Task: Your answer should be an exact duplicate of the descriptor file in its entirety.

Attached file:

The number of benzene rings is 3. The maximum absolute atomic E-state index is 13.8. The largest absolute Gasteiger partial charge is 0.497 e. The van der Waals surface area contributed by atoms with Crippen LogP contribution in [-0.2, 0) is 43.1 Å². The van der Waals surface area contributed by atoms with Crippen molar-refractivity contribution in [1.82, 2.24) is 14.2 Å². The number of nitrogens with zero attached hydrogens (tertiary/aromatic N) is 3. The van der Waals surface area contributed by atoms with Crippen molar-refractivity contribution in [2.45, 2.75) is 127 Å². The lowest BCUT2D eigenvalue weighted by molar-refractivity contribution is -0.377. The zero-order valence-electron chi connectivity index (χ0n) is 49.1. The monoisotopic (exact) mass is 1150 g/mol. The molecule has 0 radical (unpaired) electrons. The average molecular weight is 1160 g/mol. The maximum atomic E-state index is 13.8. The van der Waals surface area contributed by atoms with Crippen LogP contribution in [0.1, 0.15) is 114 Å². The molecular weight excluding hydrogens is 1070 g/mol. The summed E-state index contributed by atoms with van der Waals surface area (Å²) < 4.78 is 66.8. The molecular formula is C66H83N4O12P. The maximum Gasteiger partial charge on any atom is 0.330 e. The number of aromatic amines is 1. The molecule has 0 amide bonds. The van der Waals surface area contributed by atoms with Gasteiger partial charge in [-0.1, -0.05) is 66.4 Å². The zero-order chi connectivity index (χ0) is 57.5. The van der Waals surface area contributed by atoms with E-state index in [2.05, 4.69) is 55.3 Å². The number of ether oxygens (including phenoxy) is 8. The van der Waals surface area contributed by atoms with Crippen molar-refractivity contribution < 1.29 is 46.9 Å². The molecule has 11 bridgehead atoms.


The number of benzene rings is 3. The maximum absolute atomic E-state index is 13.8. The largest absolute Gasteiger partial charge is 0.497 e. The van der Waals surface area contributed by atoms with Crippen LogP contribution in [-0.2, 0) is 43.1 Å². The van der Waals surface area contributed by atoms with Crippen molar-refractivity contribution in [1.82, 2.24) is 14.2 Å². The number of nitrogens with zero attached hydrogens (tertiary/aromatic N) is 3. The van der Waals surface area contributed by atoms with Crippen molar-refractivity contribution in [2.45, 2.75) is 127 Å². The lowest BCUT2D eigenvalue weighted by molar-refractivity contribution is -0.377. The zero-order valence-electron chi connectivity index (χ0n) is 49.1. The monoisotopic (exact) mass is 1150 g/mol. The molecule has 0 radical (unpaired) electrons. The average molecular weight is 1160 g/mol. The maximum atomic E-state index is 13.8. The van der Waals surface area contributed by atoms with Crippen LogP contribution in [0.1, 0.15) is 114 Å². The molecular weight excluding hydrogens is 1070 g/mol. The summed E-state index contributed by atoms with van der Waals surface area (Å²) < 4.78 is 66.8. The molecular formula is C66H83N4O12P. The maximum Gasteiger partial charge on any atom is 0.330 e. The number of aromatic amines is 1. The molecule has 0 amide bonds. The van der Waals surface area contributed by atoms with Gasteiger partial charge in [-0.1, -0.05) is 66.4 Å². The zero-order chi connectivity index (χ0) is 57.5. The van der Waals surface area contributed by atoms with E-state index in [2.05, 4.69) is 55.3 Å². The number of ether oxygens (including phenoxy) is 8. The van der Waals surface area contributed by atoms with Crippen molar-refractivity contribution < 1.29 is 46.9 Å². The molecule has 11 bridgehead atoms.